skip navigation , health centers and clinics , search , accessibility statement , Página en español ,
Contra Costa Health Services
contact us


   
Home > Health Topics > Podcasts > Legionnaires' Podcast

Legionnaires' Podcast

November 20, 2008

This is an archival podcast dated November 20, 2008. Another podcast about Legionnaires was posted May 11, 2011.


William Walker, MD
Director
Contra Costa Health Services

Play the audio

Read more about Legionnaires' Disease.

One of our staff members at the Richmond Health Center was recently diagnosed with Legionnaires disease, a pneumonia-like infection caused by breathing contaminated water vapor.

I'm Dr. William Walker, Director of Contra Costa Health Services and the County Health Officer, and I would like to explain to you what steps we are taking to be sure patients and staff are safe and that the center remains open.

Legionnaires disease is not contagious and not spread person to person. A person gets infected by breathing in a mist or vapor of water contaminated with Legionella bacteria. Although Legionnaires' is a serious disease, it can be successfully treated with antibiotics.

There have been 14 cases of Legionnaires in Contra Costa so far this year. No source has been identified for any of them. Each year, there are about 8,000 to 18,000 people hospitalized with Legionnaires in the United States. Legionella bacteria naturally occurs in the environment, especially in hot water systems such as hot tubs, hot water sinks and cooling towers.

The one Health Services staff member who was diagnosed with Legionnaires disease is being treated and is recovering from the illness.

Our first priority is to ensure the safety of our employees and patients. In cooperation with Cal-OSHA and the state health department, we tested the building's air and water supplies. Preliminary tests indicate that the water in the health center's cooling tower may have contained the bacteria, which is very common in air conditioning systems.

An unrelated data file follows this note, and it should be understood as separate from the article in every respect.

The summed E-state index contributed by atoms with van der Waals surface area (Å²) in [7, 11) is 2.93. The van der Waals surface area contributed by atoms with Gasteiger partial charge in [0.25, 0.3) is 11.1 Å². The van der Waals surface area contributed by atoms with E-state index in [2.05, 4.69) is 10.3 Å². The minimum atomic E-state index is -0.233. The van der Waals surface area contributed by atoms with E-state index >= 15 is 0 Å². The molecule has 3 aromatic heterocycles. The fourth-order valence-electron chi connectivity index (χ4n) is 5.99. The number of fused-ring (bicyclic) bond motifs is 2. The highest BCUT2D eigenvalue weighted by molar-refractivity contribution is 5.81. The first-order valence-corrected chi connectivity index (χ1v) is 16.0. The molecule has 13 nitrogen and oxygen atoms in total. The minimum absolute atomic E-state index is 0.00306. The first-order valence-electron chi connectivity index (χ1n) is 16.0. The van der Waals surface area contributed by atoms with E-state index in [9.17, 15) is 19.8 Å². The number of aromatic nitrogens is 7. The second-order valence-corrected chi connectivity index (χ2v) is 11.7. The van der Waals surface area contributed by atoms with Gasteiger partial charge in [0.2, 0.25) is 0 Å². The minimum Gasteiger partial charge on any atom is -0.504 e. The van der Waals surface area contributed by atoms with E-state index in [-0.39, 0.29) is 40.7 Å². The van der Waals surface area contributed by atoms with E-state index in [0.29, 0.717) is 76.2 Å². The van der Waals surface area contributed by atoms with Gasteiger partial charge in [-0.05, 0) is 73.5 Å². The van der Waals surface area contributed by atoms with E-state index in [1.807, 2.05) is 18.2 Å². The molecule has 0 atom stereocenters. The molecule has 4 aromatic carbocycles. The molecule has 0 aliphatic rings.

To address this issue, we have disinfected the heating and cooling system and continue to monitor the quality of the water and health of our staff. There have not been any other cases identified, and the health center should be safe for both staff and patients.

I know that the Health Center is old. We have been working for more than a decade to replace it and are hopeful that within a few years, there will be a new health center for West County on the campus of Doctors Medical Center in San Pablo. In the meantime, we will continue to deliver high quality services at the current site.

It is important to remember that most people who are exposed to the Legionella bacteria do not get sick. And most people who do get it, recover with treatment.

Initially, Legionnaires' disease can be hard to diagnose. Early symptoms are similar to the flu and include a high fever, chills and a cough. Some people may even suffer from muscle aches and headaches. The difference between the flu and Legionnaires is that the cough and other symptoms get progressively worse. Physicians must conduct laboratory tests to detect the bacteria in a person's body.

I wish I could assure you that there is absolutely no danger of anyone in Contra Costa being diagnosed with Legionnaire's disease. Of course that isn't possible since it is a bacteria that many people could be exposed to in a variety of settings.

You can find out more information about Legionnaires' disease, symptoms and diagnosis on our website at cchealth.org

Thank you for listening.


Contra Costa County home page